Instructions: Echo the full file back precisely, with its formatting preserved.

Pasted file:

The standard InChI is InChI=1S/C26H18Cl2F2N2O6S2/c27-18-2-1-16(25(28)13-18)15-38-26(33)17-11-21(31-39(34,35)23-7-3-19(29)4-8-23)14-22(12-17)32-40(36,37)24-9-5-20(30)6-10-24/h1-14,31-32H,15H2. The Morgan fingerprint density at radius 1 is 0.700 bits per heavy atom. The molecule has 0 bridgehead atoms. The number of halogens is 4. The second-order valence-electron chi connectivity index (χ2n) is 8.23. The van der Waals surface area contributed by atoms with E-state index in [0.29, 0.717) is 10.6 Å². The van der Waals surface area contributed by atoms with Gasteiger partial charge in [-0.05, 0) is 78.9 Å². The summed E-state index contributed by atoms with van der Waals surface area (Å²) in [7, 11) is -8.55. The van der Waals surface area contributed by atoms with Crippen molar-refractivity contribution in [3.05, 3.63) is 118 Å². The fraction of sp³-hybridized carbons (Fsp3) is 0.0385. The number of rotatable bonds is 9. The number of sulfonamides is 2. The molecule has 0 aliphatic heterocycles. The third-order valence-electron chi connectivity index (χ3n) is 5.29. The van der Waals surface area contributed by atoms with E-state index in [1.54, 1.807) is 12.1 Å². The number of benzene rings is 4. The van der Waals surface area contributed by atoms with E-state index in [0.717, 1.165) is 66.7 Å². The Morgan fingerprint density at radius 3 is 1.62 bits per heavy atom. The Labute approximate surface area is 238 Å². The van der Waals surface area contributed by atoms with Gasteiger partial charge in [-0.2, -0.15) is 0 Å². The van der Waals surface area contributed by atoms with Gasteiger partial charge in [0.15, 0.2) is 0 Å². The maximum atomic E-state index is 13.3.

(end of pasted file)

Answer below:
The standard InChI is InChI=1S/C26H18Cl2F2N2O6S2/c27-18-2-1-16(25(28)13-18)15-38-26(33)17-11-21(31-39(34,35)23-7-3-19(29)4-8-23)14-22(12-17)32-40(36,37)24-9-5-20(30)6-10-24/h1-14,31-32H,15H2. The Morgan fingerprint density at radius 1 is 0.700 bits per heavy atom. The molecule has 0 bridgehead atoms. The number of halogens is 4. The second-order valence-electron chi connectivity index (χ2n) is 8.23. The van der Waals surface area contributed by atoms with E-state index in [0.29, 0.717) is 10.6 Å². The van der Waals surface area contributed by atoms with Gasteiger partial charge in [-0.05, 0) is 78.9 Å². The summed E-state index contributed by atoms with van der Waals surface area (Å²) in [7, 11) is -8.55. The van der Waals surface area contributed by atoms with Crippen molar-refractivity contribution in [3.05, 3.63) is 118 Å². The fraction of sp³-hybridized carbons (Fsp3) is 0.0385. The number of rotatable bonds is 9. The number of sulfonamides is 2. The molecule has 0 aliphatic heterocycles. The third-order valence-electron chi connectivity index (χ3n) is 5.29. The van der Waals surface area contributed by atoms with E-state index in [1.54, 1.807) is 12.1 Å². The number of benzene rings is 4. The van der Waals surface area contributed by atoms with E-state index in [0.717, 1.165) is 66.7 Å². The Morgan fingerprint density at radius 3 is 1.62 bits per heavy atom. The Labute approximate surface area is 238 Å². The van der Waals surface area contributed by atoms with Gasteiger partial charge in [-0.2, -0.15) is 0 Å². The van der Waals surface area contributed by atoms with Gasteiger partial charge in [0.15, 0.2) is 0 Å². The maximum atomic E-state index is 13.3.